Can You Take Vitamin C and D Together? Everything You Need to Know

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    Vitamins C and D are both vital to our bodies’ functions. Is it safe to take them at the same time? See what can happen if you use these two vitamins together.

    What Is Vitamin C?

    Vitamin C is a water-soluble vitamin that is well-known for boosting our immune health. It also helps our body produce collagen and maintains the health of our blood vessels. It has a high antioxidant content, which helps fight free radicals in your blood. It also supports our bodies in combating seasonal sinus and lung issues.

    Vitamin C, also called ascorbic acid, is found in many foods that we eat, most notably in citrus fruits and vegetables. Eating enough vitamin C as a normal part of your diet is the best way to ingest this vitamin since vitamin C is more easily absorbed into our bodies if it’s a part of our diet. If you need to increase your vitamin C intake, using a supplement derived from natural ingredients, like acerola cherry, will be the most beneficial; acerola cherry-derived vitamin C, like Care/of’s Vitamin C, is high in phytonutrients and flavonoids that help with absorption.

    The recommended daily allowance of vitamin C is 75-90 milligrams taken daily. People who are older or have digestive issues may want to increase the amount they take as it may be more challenging for them to absorb an appropriate amount.

    Health Benefits From Taking Vitamin C

    The main health benefit of vitamin C is the way it helps defend our bodies from seasonal sinus and lung issues. It is a vital element that helps our bodies synthesize collagen and has also been found to be a cofactor in the synthesis of L-Carnitine and catecholamines (dopamine and adrenaline). It may also have an effect on other neurotransmitters, as well.

    What Is Vitamin D?

    Vitamin D is produced in the body via the UV B radiation from the sun. It is a vital part of how our bodies store and use energy. It is a fat-soluble vitamin that is not commonly found in our diets. It can mostly be found in fatty fish, some other meats, and fortified foods like grain and dairy products. Vitamin D also helps support bone and immune health.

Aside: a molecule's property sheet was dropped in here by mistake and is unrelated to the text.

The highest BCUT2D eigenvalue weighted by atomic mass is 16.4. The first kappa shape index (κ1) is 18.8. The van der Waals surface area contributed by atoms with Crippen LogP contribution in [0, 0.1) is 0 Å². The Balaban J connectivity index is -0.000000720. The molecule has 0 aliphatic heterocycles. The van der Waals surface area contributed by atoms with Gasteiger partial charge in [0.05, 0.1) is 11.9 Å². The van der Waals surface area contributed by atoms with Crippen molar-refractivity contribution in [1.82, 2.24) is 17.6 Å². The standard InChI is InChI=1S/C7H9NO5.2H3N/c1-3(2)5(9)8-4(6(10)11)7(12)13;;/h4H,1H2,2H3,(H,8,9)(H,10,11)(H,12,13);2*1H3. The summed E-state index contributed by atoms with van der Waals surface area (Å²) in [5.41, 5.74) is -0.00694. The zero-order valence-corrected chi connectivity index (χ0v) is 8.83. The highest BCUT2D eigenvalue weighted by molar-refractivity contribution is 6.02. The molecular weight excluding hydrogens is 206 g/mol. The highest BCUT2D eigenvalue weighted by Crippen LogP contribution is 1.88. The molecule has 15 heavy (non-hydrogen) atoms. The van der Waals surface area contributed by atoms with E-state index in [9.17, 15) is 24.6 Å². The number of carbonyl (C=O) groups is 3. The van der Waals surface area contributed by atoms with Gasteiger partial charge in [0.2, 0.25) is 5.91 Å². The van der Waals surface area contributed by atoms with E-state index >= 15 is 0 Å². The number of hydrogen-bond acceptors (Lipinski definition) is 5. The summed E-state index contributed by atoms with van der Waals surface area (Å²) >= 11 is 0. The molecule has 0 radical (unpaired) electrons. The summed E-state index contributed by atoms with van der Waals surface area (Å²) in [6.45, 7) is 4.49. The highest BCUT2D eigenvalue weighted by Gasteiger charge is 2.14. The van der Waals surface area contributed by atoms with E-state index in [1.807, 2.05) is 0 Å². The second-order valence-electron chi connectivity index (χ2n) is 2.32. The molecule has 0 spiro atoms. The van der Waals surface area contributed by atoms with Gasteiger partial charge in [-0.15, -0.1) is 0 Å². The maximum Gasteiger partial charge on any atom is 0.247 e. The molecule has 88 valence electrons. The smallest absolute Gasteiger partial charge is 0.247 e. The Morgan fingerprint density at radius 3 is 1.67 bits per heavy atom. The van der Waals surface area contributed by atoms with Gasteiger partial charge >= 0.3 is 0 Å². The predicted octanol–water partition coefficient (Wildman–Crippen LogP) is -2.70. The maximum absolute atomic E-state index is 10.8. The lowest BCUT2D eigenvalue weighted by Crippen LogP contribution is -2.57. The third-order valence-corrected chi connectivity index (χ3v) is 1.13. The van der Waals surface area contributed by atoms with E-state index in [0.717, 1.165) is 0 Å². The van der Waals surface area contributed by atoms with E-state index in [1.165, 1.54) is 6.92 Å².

Around 70% of people are at least slightly deficient in vitamin D. This fact is due to a number of things. First off, limited sunlight exposure can put us at risk of vitamin D deficiency. Time spent outside is a major factor, but so are sun intensity, pollution, sunscreen use, and skin color. Having more melanin in the skin means less vitamin D gets absorbed into the body. The best way to increase vitamin D intake is to have more time in the sun; for adequate absorption, uncovered skin must be exposed to sunlight for approximately ten minutes per day.

    The recommended daily allowance for vitamin D is 15 micrograms (mcg) or 600 international units (IU). For supplements, taking them with food is recommended; your body will absorb the most vitamin D if your supplements are taken alongside a meal with healthy fats in it. A supplement of 25-50 mcg (1000-2000 IU) is an adequate dose for support and maintenance. It’s always a good idea to check in with your primary care physician before adjusting vitamins and supplements.

    Health Benefits From Taking Vitamin D

    While vitamin D is most known for boosting energy levels, it is also vital to our bone and immune health. Vitamin D also helps with the development and growth of muscle. A deficiency may lead to feelings of weakness and muscle loss. Vitamin D is essential for the absorption of calcium, which keeps our bones strong and healthy. All in all, vitamin D is necessary for the health and functionality of our bodies. Care/of’s Vitamin D is formulated with prebiotic plant fiber to make it easier to digest. One capsule provides the recommended daily allowance for vitamin D. Care/of also has formulated a vegan option, so people on a plant-based diet can consume this essential nutrient.